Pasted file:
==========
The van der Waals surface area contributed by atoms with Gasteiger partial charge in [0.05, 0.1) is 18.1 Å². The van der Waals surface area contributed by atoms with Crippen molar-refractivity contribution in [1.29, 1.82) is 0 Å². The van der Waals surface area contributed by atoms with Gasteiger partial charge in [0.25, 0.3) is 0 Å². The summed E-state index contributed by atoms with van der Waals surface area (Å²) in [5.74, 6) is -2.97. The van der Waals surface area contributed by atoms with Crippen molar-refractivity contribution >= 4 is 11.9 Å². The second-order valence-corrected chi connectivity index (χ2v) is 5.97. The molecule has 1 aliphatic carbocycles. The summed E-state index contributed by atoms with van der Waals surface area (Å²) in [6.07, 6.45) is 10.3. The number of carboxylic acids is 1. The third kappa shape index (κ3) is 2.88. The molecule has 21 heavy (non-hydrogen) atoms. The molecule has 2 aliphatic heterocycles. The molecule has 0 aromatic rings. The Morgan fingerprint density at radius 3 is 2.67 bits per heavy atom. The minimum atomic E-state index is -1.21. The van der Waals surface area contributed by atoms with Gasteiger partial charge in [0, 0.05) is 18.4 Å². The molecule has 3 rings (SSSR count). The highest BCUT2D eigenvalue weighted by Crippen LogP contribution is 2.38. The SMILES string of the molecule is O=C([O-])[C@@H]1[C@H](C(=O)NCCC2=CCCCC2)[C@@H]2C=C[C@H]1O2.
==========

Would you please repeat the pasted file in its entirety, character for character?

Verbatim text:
The van der Waals surface area contributed by atoms with Gasteiger partial charge in [0.05, 0.1) is 18.1 Å². The van der Waals surface area contributed by atoms with Crippen molar-refractivity contribution in [1.29, 1.82) is 0 Å². The van der Waals surface area contributed by atoms with Gasteiger partial charge in [0.25, 0.3) is 0 Å². The summed E-state index contributed by atoms with van der Waals surface area (Å²) in [5.74, 6) is -2.97. The van der Waals surface area contributed by atoms with Crippen molar-refractivity contribution >= 4 is 11.9 Å². The second-order valence-corrected chi connectivity index (χ2v) is 5.97. The molecule has 1 aliphatic carbocycles. The summed E-state index contributed by atoms with van der Waals surface area (Å²) in [6.07, 6.45) is 10.3. The number of carboxylic acids is 1. The third kappa shape index (κ3) is 2.88. The molecule has 21 heavy (non-hydrogen) atoms. The molecule has 2 aliphatic heterocycles. The molecule has 0 aromatic rings. The Morgan fingerprint density at radius 3 is 2.67 bits per heavy atom. The minimum atomic E-state index is -1.21. The van der Waals surface area contributed by atoms with Gasteiger partial charge in [0, 0.05) is 18.4 Å². The molecule has 3 rings (SSSR count). The highest BCUT2D eigenvalue weighted by Crippen LogP contribution is 2.38. The SMILES string of the molecule is O=C([O-])[C@@H]1[C@H](C(=O)NCCC2=CCCCC2)[C@@H]2C=C[C@H]1O2.